thereto attached, or in anywise thereto belonging,
subject to military authority, charged with offences
for acts done in their military capacity, or pursuant
to orders from proper military authority, and to pro
tect from suit or prosecution all loyal citizens, or per
sons charged with offences done against the rebel
feces, directly or indirectly, during the existence of
the rebellion ; and all persons, their agents and em
ployees, charged with the occupancy of abandoned
lands or plantations, or the possession and custody of
any kind of property whatever, who occupied, used,
possessed or controlled the same pursuant to the or
der of the President, or any of the civil or military
departments of the Government, and to protect them
from any penalties or damages that may have been
or may be pronounced or adjudged in seid courts in
any of such cases ; and also protecting colored per
sons from prosecutions in any of said States charged
with ofi'ences for which white persons are not prose
cuted or punished in the same manner and degree.
By command of Lieutenant General Grant.
E. D. TOWNSEND, Ass t Adj't Gen.
Mr. Speaker, that order sweeps away from
all the courts of the South all power over,
these questions. Has the President confi
dence iu their loyalty? Why, sir, he here!
directly protects from disloyal courts and j
from disloyal officers the loyal meu in those j
States by the power of the bayonet. And
that order was issued on the 12th day of last
January—the very day upon which this reso- !
lution was introduced iuto this House. If the
President finds it necessary to direct the mil- j
itary power to sustain the operation of all
the civil courts in the South as against these
persons and to annul their decrees, to stop
their processes, to declare their judgment in
valid, it shows that Andrew Johnson holds in
the hollow of his hand all the power of those
eleven States, or did hold it on the 12th day
of January last, five months after this war
was said to have been closed. Well, sir, he
did that simply because of these attempts to
prosecute these officers of the United States
in their attempts to put down the rebellion.
Efforts were making all over the South on
the part of these disloyal courts to prosecute
the officers and agents of the Government
everywhere,and the Pi esident,by his bayonets,
puts a stop to all theseproceedirigs. And Gen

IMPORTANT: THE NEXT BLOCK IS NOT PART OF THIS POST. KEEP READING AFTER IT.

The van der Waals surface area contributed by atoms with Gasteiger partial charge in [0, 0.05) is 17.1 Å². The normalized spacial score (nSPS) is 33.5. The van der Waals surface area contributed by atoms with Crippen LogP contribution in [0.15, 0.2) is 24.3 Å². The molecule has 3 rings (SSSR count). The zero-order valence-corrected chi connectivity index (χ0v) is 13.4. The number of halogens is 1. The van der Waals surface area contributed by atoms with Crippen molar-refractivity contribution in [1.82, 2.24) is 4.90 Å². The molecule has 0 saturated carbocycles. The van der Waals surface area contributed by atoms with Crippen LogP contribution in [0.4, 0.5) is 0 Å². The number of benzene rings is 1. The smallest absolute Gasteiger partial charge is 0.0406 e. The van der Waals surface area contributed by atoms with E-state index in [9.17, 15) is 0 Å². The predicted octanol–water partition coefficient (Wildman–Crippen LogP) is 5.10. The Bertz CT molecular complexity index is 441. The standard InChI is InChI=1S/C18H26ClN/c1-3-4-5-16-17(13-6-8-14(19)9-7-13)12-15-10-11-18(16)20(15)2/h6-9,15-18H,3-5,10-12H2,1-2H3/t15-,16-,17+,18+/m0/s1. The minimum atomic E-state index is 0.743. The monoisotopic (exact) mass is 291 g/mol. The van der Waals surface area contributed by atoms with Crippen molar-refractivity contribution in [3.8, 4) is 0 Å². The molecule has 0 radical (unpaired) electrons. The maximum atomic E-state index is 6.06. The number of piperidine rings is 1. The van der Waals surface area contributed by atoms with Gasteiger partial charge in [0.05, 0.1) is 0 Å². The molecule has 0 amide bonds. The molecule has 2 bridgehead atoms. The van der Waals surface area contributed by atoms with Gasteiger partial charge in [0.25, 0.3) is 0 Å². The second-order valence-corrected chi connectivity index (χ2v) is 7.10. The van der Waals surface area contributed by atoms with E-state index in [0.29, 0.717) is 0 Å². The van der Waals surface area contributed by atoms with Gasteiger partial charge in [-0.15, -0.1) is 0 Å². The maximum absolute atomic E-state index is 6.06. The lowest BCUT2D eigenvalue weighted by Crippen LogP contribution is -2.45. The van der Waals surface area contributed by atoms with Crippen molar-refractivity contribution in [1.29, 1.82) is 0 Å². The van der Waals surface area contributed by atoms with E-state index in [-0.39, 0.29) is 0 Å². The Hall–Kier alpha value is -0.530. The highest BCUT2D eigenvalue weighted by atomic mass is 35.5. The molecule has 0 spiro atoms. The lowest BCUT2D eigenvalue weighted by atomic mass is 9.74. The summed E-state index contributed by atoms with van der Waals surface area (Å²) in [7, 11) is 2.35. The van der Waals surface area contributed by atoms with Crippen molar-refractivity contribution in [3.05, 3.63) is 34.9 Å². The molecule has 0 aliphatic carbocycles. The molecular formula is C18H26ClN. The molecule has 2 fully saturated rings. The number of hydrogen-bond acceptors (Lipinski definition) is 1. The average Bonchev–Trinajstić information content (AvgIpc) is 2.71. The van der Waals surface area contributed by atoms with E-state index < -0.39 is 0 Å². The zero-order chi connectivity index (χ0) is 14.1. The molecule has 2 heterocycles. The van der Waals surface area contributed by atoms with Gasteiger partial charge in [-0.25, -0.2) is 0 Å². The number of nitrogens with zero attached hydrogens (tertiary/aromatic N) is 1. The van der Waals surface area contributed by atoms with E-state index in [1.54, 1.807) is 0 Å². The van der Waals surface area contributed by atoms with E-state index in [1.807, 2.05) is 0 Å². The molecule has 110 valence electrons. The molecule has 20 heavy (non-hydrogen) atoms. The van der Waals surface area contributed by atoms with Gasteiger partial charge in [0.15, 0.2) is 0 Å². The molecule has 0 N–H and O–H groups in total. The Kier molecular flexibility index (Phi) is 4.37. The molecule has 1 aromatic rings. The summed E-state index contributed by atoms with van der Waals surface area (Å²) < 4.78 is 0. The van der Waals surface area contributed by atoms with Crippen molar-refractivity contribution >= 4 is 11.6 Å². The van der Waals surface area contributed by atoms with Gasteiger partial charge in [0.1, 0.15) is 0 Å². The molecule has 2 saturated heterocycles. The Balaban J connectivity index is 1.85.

eral Grant, too, has said that the war in the
South has not ceased. Well, then, tbey can
not be loyal States ; there cannct be loyal
communities there it the war is still going on ;
and this order of Gen. Grant's shows that for
all military purposes it is still going on. And
be has said so directly. He has refused to
withdraw the troops. He has said that he
will withdraw them just as soon as the peo
ple of the South have given evidence that
they will execute the laws of the land in an
orderly and loyal way. He has said that ;
and now, instead of withdrawing the troops,
lie issues still more stringent orders for their
activity and energy, and for tbs protection cf
loyal men.
There is another point in the gentleman's
I speech to which I desire to reply. It is one
that has been assested all over the South,
and repeated by every rebel in the South and
by rebel sympathizers in the North (and
j which shows their disloyal sentiment); it is a
j charge which has been constantly made
| against the poor and oppressed people of
that section, who have had to work all their
lives for a peck of corn and a pound of bacon
i per week, and clothes not lit to cover'any one,
but who have become free. The charge is
that those people are gui'ty of laziness, itn
i providence and licentiousness. I know noth
ing about that last charge. The gentlemen
! probably know more about that than we do.
However that may be, I say that the first two
allegations in this charge are false. They
| the blacks of the South, are not idle ; they
1 are the only working people in all the South ;
they are the only industrious people in all
j that land ; and they have been industrious
) all the timo, under great provocation to be
| otherwise, under great temptation to be idle.